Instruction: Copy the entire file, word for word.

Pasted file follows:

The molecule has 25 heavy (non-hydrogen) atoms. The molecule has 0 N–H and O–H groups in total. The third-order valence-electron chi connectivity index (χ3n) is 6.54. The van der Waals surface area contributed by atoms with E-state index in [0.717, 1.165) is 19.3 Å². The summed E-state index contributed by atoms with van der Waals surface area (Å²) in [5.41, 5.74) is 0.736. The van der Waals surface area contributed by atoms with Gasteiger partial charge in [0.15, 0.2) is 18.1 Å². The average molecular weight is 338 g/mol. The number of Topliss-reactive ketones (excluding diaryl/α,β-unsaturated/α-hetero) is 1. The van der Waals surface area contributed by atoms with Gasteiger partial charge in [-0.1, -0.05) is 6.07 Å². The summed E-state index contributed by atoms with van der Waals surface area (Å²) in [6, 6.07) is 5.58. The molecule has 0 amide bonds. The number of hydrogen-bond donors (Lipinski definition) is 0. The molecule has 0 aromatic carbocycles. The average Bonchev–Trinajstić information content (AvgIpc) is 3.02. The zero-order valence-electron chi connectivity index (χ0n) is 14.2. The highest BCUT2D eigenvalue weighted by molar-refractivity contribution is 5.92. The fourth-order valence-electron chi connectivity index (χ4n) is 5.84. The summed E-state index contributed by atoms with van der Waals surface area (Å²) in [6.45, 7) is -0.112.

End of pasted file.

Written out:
The molecule has 25 heavy (non-hydrogen) atoms. The molecule has 0 N–H and O–H groups in total. The third-order valence-electron chi connectivity index (χ3n) is 6.54. The van der Waals surface area contributed by atoms with E-state index in [0.717, 1.165) is 19.3 Å². The summed E-state index contributed by atoms with van der Waals surface area (Å²) in [5.41, 5.74) is 0.736. The van der Waals surface area contributed by atoms with Gasteiger partial charge in [0.15, 0.2) is 18.1 Å². The average molecular weight is 338 g/mol. The number of Topliss-reactive ketones (excluding diaryl/α,β-unsaturated/α-hetero) is 1. The van der Waals surface area contributed by atoms with Gasteiger partial charge in [-0.1, -0.05) is 6.07 Å². The summed E-state index contributed by atoms with van der Waals surface area (Å²) in [6, 6.07) is 5.58. The molecule has 0 amide bonds. The number of hydrogen-bond donors (Lipinski definition) is 0. The molecule has 0 aromatic carbocycles. The average Bonchev–Trinajstić information content (AvgIpc) is 3.02. The zero-order valence-electron chi connectivity index (χ0n) is 14.2. The highest BCUT2D eigenvalue weighted by molar-refractivity contribution is 5.92. The fourth-order valence-electron chi connectivity index (χ4n) is 5.84. The summed E-state index contributed by atoms with van der Waals surface area (Å²) in [6.45, 7) is -0.112.